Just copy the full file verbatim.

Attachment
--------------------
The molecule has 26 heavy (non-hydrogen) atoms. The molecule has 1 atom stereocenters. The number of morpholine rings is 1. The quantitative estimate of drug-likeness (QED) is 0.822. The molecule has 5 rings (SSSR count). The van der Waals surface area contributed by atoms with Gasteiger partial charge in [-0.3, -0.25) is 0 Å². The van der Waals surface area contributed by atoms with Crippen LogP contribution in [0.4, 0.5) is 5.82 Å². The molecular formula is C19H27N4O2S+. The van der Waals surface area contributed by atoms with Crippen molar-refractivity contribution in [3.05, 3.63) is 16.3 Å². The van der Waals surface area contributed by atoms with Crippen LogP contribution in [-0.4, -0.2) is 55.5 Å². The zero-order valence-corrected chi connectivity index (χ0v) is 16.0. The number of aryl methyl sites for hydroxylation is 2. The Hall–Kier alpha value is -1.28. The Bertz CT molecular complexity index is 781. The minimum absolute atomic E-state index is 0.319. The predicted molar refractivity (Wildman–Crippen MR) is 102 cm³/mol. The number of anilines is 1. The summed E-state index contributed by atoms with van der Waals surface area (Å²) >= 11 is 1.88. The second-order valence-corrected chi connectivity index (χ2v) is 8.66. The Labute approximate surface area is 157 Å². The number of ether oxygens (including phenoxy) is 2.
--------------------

The molecule has 26 heavy (non-hydrogen) atoms. The molecule has 1 atom stereocenters. The number of morpholine rings is 1. The quantitative estimate of drug-likeness (QED) is 0.822. The molecule has 5 rings (SSSR count). The van der Waals surface area contributed by atoms with Gasteiger partial charge in [-0.3, -0.25) is 0 Å². The van der Waals surface area contributed by atoms with Crippen LogP contribution in [0.4, 0.5) is 5.82 Å². The molecular formula is C19H27N4O2S+. The van der Waals surface area contributed by atoms with Crippen molar-refractivity contribution in [3.05, 3.63) is 16.3 Å². The van der Waals surface area contributed by atoms with Crippen LogP contribution in [-0.4, -0.2) is 55.5 Å². The zero-order valence-corrected chi connectivity index (χ0v) is 16.0. The number of aryl methyl sites for hydroxylation is 2. The Hall–Kier alpha value is -1.28. The Bertz CT molecular complexity index is 781. The minimum absolute atomic E-state index is 0.319. The predicted molar refractivity (Wildman–Crippen MR) is 102 cm³/mol. The number of anilines is 1. The summed E-state index contributed by atoms with van der Waals surface area (Å²) >= 11 is 1.88. The second-order valence-corrected chi connectivity index (χ2v) is 8.66. The Labute approximate surface area is 157 Å². The number of ether oxygens (including phenoxy) is 2.